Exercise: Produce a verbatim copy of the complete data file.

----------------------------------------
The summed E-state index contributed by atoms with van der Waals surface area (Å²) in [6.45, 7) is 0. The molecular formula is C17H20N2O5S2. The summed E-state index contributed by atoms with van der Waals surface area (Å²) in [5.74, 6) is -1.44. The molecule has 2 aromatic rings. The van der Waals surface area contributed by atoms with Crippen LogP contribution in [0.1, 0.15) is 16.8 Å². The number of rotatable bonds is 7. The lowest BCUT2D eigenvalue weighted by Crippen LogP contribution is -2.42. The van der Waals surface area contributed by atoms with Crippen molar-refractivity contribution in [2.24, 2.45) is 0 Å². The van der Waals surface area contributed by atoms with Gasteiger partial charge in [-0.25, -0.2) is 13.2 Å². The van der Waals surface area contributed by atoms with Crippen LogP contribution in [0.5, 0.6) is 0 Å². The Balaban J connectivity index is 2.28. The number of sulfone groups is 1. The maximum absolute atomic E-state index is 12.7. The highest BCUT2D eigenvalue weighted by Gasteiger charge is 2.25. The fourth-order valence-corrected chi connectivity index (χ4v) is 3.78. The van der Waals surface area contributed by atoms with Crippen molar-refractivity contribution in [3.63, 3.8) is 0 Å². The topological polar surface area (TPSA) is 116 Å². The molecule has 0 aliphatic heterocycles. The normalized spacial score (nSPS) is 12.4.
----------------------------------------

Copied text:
The summed E-state index contributed by atoms with van der Waals surface area (Å²) in [6.45, 7) is 0. The molecular formula is C17H20N2O5S2. The summed E-state index contributed by atoms with van der Waals surface area (Å²) in [5.74, 6) is -1.44. The molecule has 2 aromatic rings. The van der Waals surface area contributed by atoms with Crippen LogP contribution in [0.1, 0.15) is 16.8 Å². The number of rotatable bonds is 7. The lowest BCUT2D eigenvalue weighted by Crippen LogP contribution is -2.42. The van der Waals surface area contributed by atoms with Crippen molar-refractivity contribution in [2.24, 2.45) is 0 Å². The van der Waals surface area contributed by atoms with Gasteiger partial charge in [-0.25, -0.2) is 13.2 Å². The van der Waals surface area contributed by atoms with Crippen LogP contribution in [0.5, 0.6) is 0 Å². The Balaban J connectivity index is 2.28. The number of sulfone groups is 1. The maximum absolute atomic E-state index is 12.7. The highest BCUT2D eigenvalue weighted by Gasteiger charge is 2.25. The fourth-order valence-corrected chi connectivity index (χ4v) is 3.78. The van der Waals surface area contributed by atoms with Crippen molar-refractivity contribution in [3.63, 3.8) is 0 Å². The topological polar surface area (TPSA) is 116 Å². The molecule has 0 aliphatic heterocycles. The normalized spacial score (nSPS) is 12.4.